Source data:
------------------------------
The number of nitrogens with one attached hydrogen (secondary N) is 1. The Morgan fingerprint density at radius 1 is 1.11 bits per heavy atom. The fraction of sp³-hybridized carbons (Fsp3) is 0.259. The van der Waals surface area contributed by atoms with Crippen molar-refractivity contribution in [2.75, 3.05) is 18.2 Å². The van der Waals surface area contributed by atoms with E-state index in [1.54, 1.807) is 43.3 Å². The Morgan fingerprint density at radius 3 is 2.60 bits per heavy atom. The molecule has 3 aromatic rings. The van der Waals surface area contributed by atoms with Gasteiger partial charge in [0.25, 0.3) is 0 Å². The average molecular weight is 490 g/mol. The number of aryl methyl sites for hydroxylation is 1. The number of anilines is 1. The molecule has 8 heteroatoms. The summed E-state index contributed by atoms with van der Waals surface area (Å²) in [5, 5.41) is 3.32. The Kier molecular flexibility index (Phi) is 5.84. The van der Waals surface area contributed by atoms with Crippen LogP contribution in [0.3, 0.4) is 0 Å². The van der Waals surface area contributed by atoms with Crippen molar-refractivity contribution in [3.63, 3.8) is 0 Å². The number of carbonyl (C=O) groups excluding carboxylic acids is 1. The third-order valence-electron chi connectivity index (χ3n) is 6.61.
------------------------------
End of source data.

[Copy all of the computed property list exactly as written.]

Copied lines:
The number of nitrogens with one attached hydrogen (secondary N) is 1. The Morgan fingerprint density at radius 1 is 1.11 bits per heavy atom. The fraction of sp³-hybridized carbons (Fsp3) is 0.259. The van der Waals surface area contributed by atoms with Crippen molar-refractivity contribution in [2.75, 3.05) is 18.2 Å². The van der Waals surface area contributed by atoms with E-state index in [1.54, 1.807) is 43.3 Å². The Morgan fingerprint density at radius 3 is 2.60 bits per heavy atom. The molecule has 3 aromatic rings. The van der Waals surface area contributed by atoms with Gasteiger partial charge in [0.25, 0.3) is 0 Å². The average molecular weight is 490 g/mol. The number of aryl methyl sites for hydroxylation is 1. The number of anilines is 1. The molecule has 8 heteroatoms. The summed E-state index contributed by atoms with van der Waals surface area (Å²) in [5, 5.41) is 3.32. The Kier molecular flexibility index (Phi) is 5.84. The van der Waals surface area contributed by atoms with Crippen LogP contribution in [0.3, 0.4) is 0 Å². The van der Waals surface area contributed by atoms with Crippen molar-refractivity contribution in [3.63, 3.8) is 0 Å². The number of carbonyl (C=O) groups excluding carboxylic acids is 1. The third-order valence-electron chi connectivity index (χ3n) is 6.61.